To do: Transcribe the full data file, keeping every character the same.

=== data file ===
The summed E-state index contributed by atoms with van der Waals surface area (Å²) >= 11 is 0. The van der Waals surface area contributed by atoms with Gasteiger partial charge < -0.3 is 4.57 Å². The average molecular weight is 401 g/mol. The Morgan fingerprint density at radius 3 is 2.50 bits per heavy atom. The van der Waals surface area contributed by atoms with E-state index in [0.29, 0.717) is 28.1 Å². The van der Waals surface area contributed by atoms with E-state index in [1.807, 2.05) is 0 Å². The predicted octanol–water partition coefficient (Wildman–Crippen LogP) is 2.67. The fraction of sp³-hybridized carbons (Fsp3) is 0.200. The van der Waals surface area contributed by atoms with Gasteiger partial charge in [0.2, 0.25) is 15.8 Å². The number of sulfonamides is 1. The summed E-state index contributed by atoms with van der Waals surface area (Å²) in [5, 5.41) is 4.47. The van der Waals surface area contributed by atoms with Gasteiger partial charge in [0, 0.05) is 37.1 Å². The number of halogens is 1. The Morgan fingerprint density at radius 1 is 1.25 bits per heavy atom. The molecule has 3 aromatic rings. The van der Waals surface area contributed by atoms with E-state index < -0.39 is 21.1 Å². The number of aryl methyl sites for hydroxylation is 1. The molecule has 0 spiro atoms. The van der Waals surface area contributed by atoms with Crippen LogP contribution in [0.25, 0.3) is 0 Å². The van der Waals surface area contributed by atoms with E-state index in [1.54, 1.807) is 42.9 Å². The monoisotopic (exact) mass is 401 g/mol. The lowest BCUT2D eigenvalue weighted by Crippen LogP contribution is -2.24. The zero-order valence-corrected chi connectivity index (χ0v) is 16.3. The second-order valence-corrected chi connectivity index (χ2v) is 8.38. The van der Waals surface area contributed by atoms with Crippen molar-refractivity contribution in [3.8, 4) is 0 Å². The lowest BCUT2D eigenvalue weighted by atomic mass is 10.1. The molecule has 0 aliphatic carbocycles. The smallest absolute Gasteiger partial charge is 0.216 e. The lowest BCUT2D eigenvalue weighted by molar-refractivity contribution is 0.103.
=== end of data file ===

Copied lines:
The summed E-state index contributed by atoms with van der Waals surface area (Å²) >= 11 is 0. The van der Waals surface area contributed by atoms with Gasteiger partial charge < -0.3 is 4.57 Å². The average molecular weight is 401 g/mol. The Morgan fingerprint density at radius 3 is 2.50 bits per heavy atom. The van der Waals surface area contributed by atoms with E-state index in [0.29, 0.717) is 28.1 Å². The van der Waals surface area contributed by atoms with E-state index in [1.807, 2.05) is 0 Å². The predicted octanol–water partition coefficient (Wildman–Crippen LogP) is 2.67. The fraction of sp³-hybridized carbons (Fsp3) is 0.200. The van der Waals surface area contributed by atoms with Gasteiger partial charge in [0.2, 0.25) is 15.8 Å². The number of sulfonamides is 1. The summed E-state index contributed by atoms with van der Waals surface area (Å²) in [5, 5.41) is 4.47. The van der Waals surface area contributed by atoms with Gasteiger partial charge in [0, 0.05) is 37.1 Å². The number of halogens is 1. The Morgan fingerprint density at radius 1 is 1.25 bits per heavy atom. The molecule has 3 aromatic rings. The van der Waals surface area contributed by atoms with E-state index < -0.39 is 21.1 Å². The number of aryl methyl sites for hydroxylation is 1. The molecule has 0 spiro atoms. The van der Waals surface area contributed by atoms with Crippen LogP contribution in [0.25, 0.3) is 0 Å². The van der Waals surface area contributed by atoms with E-state index in [1.54, 1.807) is 42.9 Å². The monoisotopic (exact) mass is 401 g/mol. The lowest BCUT2D eigenvalue weighted by Crippen LogP contribution is -2.24. The zero-order valence-corrected chi connectivity index (χ0v) is 16.3. The second-order valence-corrected chi connectivity index (χ2v) is 8.38. The van der Waals surface area contributed by atoms with Crippen molar-refractivity contribution in [3.8, 4) is 0 Å². The lowest BCUT2D eigenvalue weighted by atomic mass is 10.1. The molecule has 0 aliphatic carbocycles. The smallest absolute Gasteiger partial charge is 0.216 e. The lowest BCUT2D eigenvalue weighted by molar-refractivity contribution is 0.103.